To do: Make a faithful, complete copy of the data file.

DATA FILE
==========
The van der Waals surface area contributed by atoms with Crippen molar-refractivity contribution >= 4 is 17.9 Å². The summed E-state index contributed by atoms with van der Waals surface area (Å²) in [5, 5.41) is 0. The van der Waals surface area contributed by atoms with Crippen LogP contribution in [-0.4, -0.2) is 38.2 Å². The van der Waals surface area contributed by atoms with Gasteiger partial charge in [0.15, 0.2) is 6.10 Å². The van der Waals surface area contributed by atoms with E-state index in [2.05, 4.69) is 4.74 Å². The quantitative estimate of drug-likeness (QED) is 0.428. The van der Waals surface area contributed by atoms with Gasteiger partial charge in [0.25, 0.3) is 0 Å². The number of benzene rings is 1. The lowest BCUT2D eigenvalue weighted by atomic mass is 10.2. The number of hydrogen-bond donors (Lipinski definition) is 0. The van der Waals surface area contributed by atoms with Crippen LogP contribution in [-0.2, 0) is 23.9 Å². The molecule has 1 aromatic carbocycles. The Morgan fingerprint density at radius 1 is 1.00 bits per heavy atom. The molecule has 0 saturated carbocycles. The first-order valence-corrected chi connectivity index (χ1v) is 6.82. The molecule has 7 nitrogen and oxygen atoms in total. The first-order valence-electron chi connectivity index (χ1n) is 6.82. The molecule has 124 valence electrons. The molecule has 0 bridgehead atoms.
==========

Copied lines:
The van der Waals surface area contributed by atoms with Crippen molar-refractivity contribution >= 4 is 17.9 Å². The summed E-state index contributed by atoms with van der Waals surface area (Å²) in [5, 5.41) is 0. The van der Waals surface area contributed by atoms with Crippen LogP contribution in [-0.4, -0.2) is 38.2 Å². The van der Waals surface area contributed by atoms with Gasteiger partial charge in [0.15, 0.2) is 6.10 Å². The van der Waals surface area contributed by atoms with E-state index in [2.05, 4.69) is 4.74 Å². The quantitative estimate of drug-likeness (QED) is 0.428. The van der Waals surface area contributed by atoms with Gasteiger partial charge in [0.25, 0.3) is 0 Å². The number of benzene rings is 1. The lowest BCUT2D eigenvalue weighted by atomic mass is 10.2. The number of hydrogen-bond donors (Lipinski definition) is 0. The van der Waals surface area contributed by atoms with Crippen LogP contribution in [-0.2, 0) is 23.9 Å². The molecule has 1 aromatic carbocycles. The Morgan fingerprint density at radius 1 is 1.00 bits per heavy atom. The molecule has 0 saturated carbocycles. The first-order valence-corrected chi connectivity index (χ1v) is 6.82. The molecule has 7 nitrogen and oxygen atoms in total. The first-order valence-electron chi connectivity index (χ1n) is 6.82. The molecule has 124 valence electrons. The molecule has 0 bridgehead atoms.